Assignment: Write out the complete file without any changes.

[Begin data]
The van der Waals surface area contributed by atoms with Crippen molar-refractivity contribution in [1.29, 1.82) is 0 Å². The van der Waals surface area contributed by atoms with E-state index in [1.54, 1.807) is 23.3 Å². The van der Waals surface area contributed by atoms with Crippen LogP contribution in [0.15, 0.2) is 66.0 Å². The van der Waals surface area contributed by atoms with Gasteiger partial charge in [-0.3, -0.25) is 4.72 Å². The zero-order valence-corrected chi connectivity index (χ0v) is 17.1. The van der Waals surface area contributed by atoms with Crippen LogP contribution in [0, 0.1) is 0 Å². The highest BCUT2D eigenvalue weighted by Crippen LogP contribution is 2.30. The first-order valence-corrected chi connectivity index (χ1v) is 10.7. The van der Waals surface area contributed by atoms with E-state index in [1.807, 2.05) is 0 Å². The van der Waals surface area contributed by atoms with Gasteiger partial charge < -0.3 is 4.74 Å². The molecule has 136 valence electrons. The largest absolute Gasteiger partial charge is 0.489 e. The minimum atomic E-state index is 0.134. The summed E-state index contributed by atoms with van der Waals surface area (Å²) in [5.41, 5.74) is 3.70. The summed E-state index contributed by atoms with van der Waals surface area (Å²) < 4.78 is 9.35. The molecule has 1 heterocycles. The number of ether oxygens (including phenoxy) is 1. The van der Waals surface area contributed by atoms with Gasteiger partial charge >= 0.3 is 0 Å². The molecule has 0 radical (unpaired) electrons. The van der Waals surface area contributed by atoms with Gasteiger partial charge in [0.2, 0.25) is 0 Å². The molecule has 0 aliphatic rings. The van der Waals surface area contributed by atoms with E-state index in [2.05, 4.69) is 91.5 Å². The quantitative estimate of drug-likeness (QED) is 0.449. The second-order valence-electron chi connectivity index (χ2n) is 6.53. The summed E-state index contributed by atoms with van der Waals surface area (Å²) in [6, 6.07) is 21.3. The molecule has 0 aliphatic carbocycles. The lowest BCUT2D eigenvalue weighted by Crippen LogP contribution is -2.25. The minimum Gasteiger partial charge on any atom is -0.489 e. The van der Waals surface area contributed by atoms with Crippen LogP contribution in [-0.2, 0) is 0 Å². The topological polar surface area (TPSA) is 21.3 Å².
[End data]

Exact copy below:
The van der Waals surface area contributed by atoms with Crippen molar-refractivity contribution in [1.29, 1.82) is 0 Å². The van der Waals surface area contributed by atoms with E-state index in [1.54, 1.807) is 23.3 Å². The van der Waals surface area contributed by atoms with Crippen LogP contribution in [0.15, 0.2) is 66.0 Å². The van der Waals surface area contributed by atoms with Gasteiger partial charge in [-0.3, -0.25) is 4.72 Å². The zero-order valence-corrected chi connectivity index (χ0v) is 17.1. The van der Waals surface area contributed by atoms with Crippen LogP contribution in [0, 0.1) is 0 Å². The highest BCUT2D eigenvalue weighted by Crippen LogP contribution is 2.30. The first-order valence-corrected chi connectivity index (χ1v) is 10.7. The van der Waals surface area contributed by atoms with E-state index in [1.807, 2.05) is 0 Å². The van der Waals surface area contributed by atoms with Gasteiger partial charge < -0.3 is 4.74 Å². The molecule has 136 valence electrons. The largest absolute Gasteiger partial charge is 0.489 e. The minimum atomic E-state index is 0.134. The summed E-state index contributed by atoms with van der Waals surface area (Å²) in [5.41, 5.74) is 3.70. The summed E-state index contributed by atoms with van der Waals surface area (Å²) < 4.78 is 9.35. The molecule has 1 heterocycles. The number of ether oxygens (including phenoxy) is 1. The van der Waals surface area contributed by atoms with Gasteiger partial charge >= 0.3 is 0 Å². The molecule has 0 radical (unpaired) electrons. The van der Waals surface area contributed by atoms with Gasteiger partial charge in [0.2, 0.25) is 0 Å². The molecule has 0 aliphatic rings. The van der Waals surface area contributed by atoms with E-state index in [2.05, 4.69) is 91.5 Å². The quantitative estimate of drug-likeness (QED) is 0.449. The second-order valence-electron chi connectivity index (χ2n) is 6.53. The summed E-state index contributed by atoms with van der Waals surface area (Å²) in [6, 6.07) is 21.3. The molecule has 0 aliphatic carbocycles. The lowest BCUT2D eigenvalue weighted by Crippen LogP contribution is -2.25. The minimum Gasteiger partial charge on any atom is -0.489 e. The van der Waals surface area contributed by atoms with Crippen LogP contribution in [-0.2, 0) is 0 Å². The topological polar surface area (TPSA) is 21.3 Å².